In October 2004 -- the election that would give the Coalition historic control of both chambers -- the "young fogies" of generations X and Y again deserted Labor. Clive Bean of the Queensland University of Technology, one of the principal investigators in the Australian Election Study of voting behaviour conducted after each poll, told The Australian in 2005 that it might have been the first time more young people voted Liberal than Labor...
Especially young men between the ages of 25-30, 62% of whom, according to the survey, voted Liberal. As political philosopher Bart Simpson puts it: "We need another Vietnam to thin out their ranks a little."

1) South Park "Conservatives"
"I hate conservatives, but I really fucking hate liberals." -- Matt Stone
The rise of conservative youth under Howard mirrors a similar movement in the US, where blogger Andrew Sullivan coined the term "South Park Republicans" in 2001 to describe young iconoclasts who "see through the cant and the piety of the Left and cannot help giggling". The term comes from the anti-establishment television cartoon series South Park whose heroes are four, foul-mouthed fourth-graders who gleefully lampoon the sacred values of the Left.

In his US bestseller South Park Conservatives, Brian C. Anderson says the program is "the number-one example of the new anti-liberalism". He notes that the show's single black person is called Token. Anderson describes how the show lampoons the boomers, who championed individual happiness over familial responsibility and promoted no-fault divorce.
Well fuck me. Has Overington actually watched a single episode of South Park? (Even chill'un know that it's Chef, not 'Token'.) Like, whatever. The point is: Anderson's book, like many others by ostensible 'conservatives' [sic], is in reality a corporate-sponsored sideshow; an ineptly constructed broadside from a neoconservative institution that was interrogated at the time of its launch in the US and declared to be, in the end, a damp squib.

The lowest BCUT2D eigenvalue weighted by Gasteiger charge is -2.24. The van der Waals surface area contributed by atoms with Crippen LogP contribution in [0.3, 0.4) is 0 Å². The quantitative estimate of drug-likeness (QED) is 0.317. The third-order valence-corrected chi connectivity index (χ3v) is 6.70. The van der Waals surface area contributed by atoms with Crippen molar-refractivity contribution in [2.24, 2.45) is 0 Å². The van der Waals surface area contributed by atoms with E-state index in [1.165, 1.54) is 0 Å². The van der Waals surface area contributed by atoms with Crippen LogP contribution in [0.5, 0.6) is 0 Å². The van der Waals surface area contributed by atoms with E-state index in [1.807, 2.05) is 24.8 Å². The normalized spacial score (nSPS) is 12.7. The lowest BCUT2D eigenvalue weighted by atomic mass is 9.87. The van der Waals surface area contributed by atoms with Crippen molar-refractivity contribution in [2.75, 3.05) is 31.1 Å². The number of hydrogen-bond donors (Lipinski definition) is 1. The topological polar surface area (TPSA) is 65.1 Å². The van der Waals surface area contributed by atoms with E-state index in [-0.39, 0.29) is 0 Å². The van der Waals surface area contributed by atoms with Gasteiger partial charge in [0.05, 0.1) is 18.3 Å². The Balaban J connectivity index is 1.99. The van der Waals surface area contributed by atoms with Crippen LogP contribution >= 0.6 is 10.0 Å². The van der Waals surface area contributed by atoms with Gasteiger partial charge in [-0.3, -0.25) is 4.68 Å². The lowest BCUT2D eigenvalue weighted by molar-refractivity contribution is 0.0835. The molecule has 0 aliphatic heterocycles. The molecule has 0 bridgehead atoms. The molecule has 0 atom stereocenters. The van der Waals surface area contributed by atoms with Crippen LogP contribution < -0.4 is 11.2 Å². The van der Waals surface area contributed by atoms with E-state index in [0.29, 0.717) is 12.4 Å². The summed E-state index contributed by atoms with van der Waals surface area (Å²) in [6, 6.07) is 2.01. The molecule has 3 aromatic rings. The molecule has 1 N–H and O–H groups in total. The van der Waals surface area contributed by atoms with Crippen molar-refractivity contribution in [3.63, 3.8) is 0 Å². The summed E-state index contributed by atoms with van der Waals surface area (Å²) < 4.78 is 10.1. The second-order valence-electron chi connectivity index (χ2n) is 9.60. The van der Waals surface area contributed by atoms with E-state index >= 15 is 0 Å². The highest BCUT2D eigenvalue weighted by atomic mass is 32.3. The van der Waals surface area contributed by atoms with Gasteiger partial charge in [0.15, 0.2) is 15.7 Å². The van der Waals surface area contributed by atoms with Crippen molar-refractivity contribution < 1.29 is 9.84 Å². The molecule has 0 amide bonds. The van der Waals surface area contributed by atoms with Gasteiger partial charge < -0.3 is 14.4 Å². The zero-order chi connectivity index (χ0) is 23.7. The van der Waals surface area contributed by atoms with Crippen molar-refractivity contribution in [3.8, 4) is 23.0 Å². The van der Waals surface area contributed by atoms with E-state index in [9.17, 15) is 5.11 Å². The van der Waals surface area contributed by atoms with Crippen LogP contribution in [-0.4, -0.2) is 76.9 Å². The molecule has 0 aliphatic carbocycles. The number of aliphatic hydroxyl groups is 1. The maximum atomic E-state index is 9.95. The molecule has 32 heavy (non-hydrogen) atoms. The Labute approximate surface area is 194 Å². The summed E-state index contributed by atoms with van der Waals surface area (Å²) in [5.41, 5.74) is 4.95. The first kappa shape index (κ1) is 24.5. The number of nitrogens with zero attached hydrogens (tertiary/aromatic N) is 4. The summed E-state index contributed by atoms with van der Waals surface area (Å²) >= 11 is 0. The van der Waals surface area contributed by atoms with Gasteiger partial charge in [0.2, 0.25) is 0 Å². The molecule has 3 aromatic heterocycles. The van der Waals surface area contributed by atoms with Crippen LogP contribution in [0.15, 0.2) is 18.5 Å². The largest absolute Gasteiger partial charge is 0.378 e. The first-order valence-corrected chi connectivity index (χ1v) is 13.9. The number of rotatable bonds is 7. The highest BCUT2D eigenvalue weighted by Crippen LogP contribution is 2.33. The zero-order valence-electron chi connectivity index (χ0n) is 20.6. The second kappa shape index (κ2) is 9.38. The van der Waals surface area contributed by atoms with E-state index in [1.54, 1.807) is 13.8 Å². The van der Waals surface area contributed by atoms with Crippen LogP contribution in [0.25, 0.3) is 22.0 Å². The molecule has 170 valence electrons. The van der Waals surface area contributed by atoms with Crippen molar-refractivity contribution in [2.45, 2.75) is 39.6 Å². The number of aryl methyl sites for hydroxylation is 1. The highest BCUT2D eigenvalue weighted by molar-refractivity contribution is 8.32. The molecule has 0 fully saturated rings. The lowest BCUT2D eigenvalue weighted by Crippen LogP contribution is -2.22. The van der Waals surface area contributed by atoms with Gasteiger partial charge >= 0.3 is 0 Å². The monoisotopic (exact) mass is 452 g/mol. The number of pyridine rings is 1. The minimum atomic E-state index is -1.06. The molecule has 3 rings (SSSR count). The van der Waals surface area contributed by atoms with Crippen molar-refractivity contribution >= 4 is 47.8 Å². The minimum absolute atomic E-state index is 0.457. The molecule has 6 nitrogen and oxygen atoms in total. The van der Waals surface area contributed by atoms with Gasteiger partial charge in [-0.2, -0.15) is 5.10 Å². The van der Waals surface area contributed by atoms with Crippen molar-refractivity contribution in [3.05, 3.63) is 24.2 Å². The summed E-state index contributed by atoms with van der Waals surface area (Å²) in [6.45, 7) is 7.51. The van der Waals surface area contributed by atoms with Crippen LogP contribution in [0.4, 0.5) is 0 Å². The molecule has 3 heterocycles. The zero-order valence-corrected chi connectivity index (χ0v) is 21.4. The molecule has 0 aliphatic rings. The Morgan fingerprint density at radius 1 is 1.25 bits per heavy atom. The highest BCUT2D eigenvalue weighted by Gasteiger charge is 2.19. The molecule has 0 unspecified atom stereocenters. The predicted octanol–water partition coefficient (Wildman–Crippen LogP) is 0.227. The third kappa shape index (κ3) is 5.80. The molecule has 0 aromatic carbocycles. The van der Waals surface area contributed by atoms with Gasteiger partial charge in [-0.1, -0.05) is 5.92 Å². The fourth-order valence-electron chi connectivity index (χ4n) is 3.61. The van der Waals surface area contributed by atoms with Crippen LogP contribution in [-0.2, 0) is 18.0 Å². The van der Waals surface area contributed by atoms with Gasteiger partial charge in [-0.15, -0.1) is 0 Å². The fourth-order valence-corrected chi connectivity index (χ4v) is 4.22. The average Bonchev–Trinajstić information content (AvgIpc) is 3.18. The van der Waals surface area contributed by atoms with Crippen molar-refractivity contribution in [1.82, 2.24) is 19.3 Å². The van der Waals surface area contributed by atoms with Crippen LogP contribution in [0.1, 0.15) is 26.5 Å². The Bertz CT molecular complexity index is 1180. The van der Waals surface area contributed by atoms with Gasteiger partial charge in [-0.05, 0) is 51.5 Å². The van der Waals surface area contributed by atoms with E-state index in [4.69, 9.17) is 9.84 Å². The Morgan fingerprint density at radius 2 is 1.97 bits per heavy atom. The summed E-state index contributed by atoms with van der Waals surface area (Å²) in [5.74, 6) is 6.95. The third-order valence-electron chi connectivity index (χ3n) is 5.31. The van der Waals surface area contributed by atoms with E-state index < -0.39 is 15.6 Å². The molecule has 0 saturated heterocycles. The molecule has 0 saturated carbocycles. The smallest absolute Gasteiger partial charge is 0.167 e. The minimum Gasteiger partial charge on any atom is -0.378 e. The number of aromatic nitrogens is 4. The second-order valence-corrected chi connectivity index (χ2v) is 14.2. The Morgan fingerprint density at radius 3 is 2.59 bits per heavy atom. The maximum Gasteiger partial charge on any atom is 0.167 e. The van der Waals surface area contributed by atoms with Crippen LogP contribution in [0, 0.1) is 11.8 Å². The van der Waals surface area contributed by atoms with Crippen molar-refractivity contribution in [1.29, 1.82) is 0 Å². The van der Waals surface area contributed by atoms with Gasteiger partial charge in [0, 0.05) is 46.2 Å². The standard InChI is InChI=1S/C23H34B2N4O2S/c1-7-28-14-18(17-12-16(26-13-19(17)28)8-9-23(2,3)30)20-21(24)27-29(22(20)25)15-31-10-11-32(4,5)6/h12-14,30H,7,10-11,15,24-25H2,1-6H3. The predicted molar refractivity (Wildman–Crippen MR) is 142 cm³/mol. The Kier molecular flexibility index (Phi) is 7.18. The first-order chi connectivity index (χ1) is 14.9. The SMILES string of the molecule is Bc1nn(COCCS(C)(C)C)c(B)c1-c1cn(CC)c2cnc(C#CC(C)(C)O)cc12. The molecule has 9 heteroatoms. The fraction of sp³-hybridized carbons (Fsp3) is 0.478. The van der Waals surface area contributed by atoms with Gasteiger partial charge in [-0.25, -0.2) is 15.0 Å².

An obvious question occurs to me at this point, which is: Why take such fucking obvious boosterism seriously? Well, according to Overington "In Australia recent studies have shown Australian young people reacting against the liberal-progressive values of their parents in much the same way."

Uh-huh.

2) The World According to Clemenger BBDO
Clemenger BBDO's 2005 survey Tomorrow's Parents Today found that young people were significantly more conservative than their parents. They were more likely to volunteer, to give to charity and to go to church. They were also more likely to marry, and there is already evidence that they plan to have their children earlier.
That's what Overington reckons. But as Nigel Bowen points out: "There is only one problem. It’s not true. Not that anyone’s about to let ­reality get in the way of a good myth." Indeed.